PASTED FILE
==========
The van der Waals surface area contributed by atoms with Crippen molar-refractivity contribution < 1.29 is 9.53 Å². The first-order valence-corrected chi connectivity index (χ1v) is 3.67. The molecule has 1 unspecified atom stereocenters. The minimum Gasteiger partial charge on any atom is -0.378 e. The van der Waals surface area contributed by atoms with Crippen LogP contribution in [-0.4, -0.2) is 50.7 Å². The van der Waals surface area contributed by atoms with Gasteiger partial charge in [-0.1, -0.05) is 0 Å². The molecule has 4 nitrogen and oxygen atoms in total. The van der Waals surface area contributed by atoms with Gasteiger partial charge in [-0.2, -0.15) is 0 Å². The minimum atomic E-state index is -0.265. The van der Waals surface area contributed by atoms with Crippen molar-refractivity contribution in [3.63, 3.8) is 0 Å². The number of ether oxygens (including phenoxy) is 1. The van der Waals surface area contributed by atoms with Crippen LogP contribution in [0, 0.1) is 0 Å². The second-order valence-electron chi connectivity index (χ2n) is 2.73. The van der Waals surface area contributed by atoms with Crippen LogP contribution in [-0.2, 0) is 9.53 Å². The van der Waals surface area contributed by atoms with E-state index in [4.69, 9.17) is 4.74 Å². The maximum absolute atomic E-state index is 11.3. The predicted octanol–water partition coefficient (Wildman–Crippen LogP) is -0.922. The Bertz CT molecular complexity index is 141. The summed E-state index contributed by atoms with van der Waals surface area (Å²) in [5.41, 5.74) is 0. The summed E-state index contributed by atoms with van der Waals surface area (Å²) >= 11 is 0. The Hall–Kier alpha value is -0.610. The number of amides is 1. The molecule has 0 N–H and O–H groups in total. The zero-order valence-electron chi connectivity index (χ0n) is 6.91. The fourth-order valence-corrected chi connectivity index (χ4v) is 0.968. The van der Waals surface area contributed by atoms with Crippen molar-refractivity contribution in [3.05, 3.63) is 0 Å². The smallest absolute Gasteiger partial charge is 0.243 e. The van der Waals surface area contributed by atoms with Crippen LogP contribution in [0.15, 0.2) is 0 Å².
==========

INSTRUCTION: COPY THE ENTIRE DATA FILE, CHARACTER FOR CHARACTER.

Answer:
The van der Waals surface area contributed by atoms with Crippen molar-refractivity contribution < 1.29 is 9.53 Å². The first-order valence-corrected chi connectivity index (χ1v) is 3.67. The molecule has 1 unspecified atom stereocenters. The minimum Gasteiger partial charge on any atom is -0.378 e. The van der Waals surface area contributed by atoms with Crippen LogP contribution in [-0.4, -0.2) is 50.7 Å². The van der Waals surface area contributed by atoms with Gasteiger partial charge in [-0.1, -0.05) is 0 Å². The molecule has 4 nitrogen and oxygen atoms in total. The van der Waals surface area contributed by atoms with Gasteiger partial charge in [-0.2, -0.15) is 0 Å². The minimum atomic E-state index is -0.265. The van der Waals surface area contributed by atoms with Crippen molar-refractivity contribution in [3.63, 3.8) is 0 Å². The number of ether oxygens (including phenoxy) is 1. The van der Waals surface area contributed by atoms with Crippen LogP contribution in [0, 0.1) is 0 Å². The second-order valence-electron chi connectivity index (χ2n) is 2.73. The van der Waals surface area contributed by atoms with Crippen LogP contribution in [-0.2, 0) is 9.53 Å². The van der Waals surface area contributed by atoms with E-state index in [4.69, 9.17) is 4.74 Å². The maximum absolute atomic E-state index is 11.3. The predicted octanol–water partition coefficient (Wildman–Crippen LogP) is -0.922. The Bertz CT molecular complexity index is 141. The summed E-state index contributed by atoms with van der Waals surface area (Å²) in [5.41, 5.74) is 0. The summed E-state index contributed by atoms with van der Waals surface area (Å²) >= 11 is 0. The Hall–Kier alpha value is -0.610. The number of amides is 1. The molecule has 0 N–H and O–H groups in total. The zero-order valence-electron chi connectivity index (χ0n) is 6.91. The fourth-order valence-corrected chi connectivity index (χ4v) is 0.968. The van der Waals surface area contributed by atoms with Crippen molar-refractivity contribution in [3.05, 3.63) is 0 Å². The smallest absolute Gasteiger partial charge is 0.243 e. The van der Waals surface area contributed by atoms with Crippen LogP contribution in [0.15, 0.2) is 0 Å².